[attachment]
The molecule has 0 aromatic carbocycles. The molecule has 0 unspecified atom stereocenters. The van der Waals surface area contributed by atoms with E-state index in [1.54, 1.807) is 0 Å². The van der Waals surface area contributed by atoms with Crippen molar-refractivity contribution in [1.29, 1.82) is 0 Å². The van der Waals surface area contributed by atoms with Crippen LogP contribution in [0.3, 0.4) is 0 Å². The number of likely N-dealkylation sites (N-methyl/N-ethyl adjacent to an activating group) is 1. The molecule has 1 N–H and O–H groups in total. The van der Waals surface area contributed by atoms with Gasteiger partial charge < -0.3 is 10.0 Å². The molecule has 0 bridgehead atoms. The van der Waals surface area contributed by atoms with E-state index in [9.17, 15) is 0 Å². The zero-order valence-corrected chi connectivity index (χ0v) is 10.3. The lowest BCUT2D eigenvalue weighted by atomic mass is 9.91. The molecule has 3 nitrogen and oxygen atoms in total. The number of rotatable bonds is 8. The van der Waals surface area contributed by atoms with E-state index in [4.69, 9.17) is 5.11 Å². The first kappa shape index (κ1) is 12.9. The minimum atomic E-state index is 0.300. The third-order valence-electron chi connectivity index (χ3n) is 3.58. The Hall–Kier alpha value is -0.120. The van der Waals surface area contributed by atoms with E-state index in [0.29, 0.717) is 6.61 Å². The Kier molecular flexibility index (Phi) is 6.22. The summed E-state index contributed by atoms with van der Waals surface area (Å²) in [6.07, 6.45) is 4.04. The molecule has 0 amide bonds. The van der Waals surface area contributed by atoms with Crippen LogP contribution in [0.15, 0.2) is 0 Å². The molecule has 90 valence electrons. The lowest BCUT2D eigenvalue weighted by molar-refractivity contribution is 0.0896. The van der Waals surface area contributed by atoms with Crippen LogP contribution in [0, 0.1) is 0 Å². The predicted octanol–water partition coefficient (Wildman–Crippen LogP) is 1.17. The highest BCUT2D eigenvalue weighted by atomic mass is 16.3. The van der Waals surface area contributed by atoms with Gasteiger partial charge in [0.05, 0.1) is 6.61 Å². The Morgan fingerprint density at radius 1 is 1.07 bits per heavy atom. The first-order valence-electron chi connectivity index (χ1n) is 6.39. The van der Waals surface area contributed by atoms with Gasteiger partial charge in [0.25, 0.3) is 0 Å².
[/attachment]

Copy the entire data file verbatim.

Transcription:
The molecule has 0 aromatic carbocycles. The molecule has 0 unspecified atom stereocenters. The van der Waals surface area contributed by atoms with E-state index in [1.54, 1.807) is 0 Å². The van der Waals surface area contributed by atoms with Crippen molar-refractivity contribution in [1.29, 1.82) is 0 Å². The van der Waals surface area contributed by atoms with Crippen LogP contribution in [0.3, 0.4) is 0 Å². The number of likely N-dealkylation sites (N-methyl/N-ethyl adjacent to an activating group) is 1. The molecule has 1 N–H and O–H groups in total. The van der Waals surface area contributed by atoms with Gasteiger partial charge < -0.3 is 10.0 Å². The molecule has 0 bridgehead atoms. The van der Waals surface area contributed by atoms with E-state index in [9.17, 15) is 0 Å². The zero-order valence-corrected chi connectivity index (χ0v) is 10.3. The lowest BCUT2D eigenvalue weighted by atomic mass is 9.91. The molecule has 3 nitrogen and oxygen atoms in total. The number of rotatable bonds is 8. The van der Waals surface area contributed by atoms with E-state index in [4.69, 9.17) is 5.11 Å². The first kappa shape index (κ1) is 12.9. The minimum atomic E-state index is 0.300. The third-order valence-electron chi connectivity index (χ3n) is 3.58. The Hall–Kier alpha value is -0.120. The van der Waals surface area contributed by atoms with E-state index in [0.29, 0.717) is 6.61 Å². The Kier molecular flexibility index (Phi) is 6.22. The summed E-state index contributed by atoms with van der Waals surface area (Å²) in [6.07, 6.45) is 4.04. The molecule has 0 amide bonds. The van der Waals surface area contributed by atoms with Crippen LogP contribution in [0.15, 0.2) is 0 Å². The molecule has 90 valence electrons. The lowest BCUT2D eigenvalue weighted by molar-refractivity contribution is 0.0896. The van der Waals surface area contributed by atoms with Crippen LogP contribution in [0, 0.1) is 0 Å². The predicted octanol–water partition coefficient (Wildman–Crippen LogP) is 1.17. The highest BCUT2D eigenvalue weighted by atomic mass is 16.3. The van der Waals surface area contributed by atoms with Gasteiger partial charge in [0.05, 0.1) is 6.61 Å². The Morgan fingerprint density at radius 1 is 1.07 bits per heavy atom. The first-order valence-electron chi connectivity index (χ1n) is 6.39. The van der Waals surface area contributed by atoms with Gasteiger partial charge in [0.25, 0.3) is 0 Å².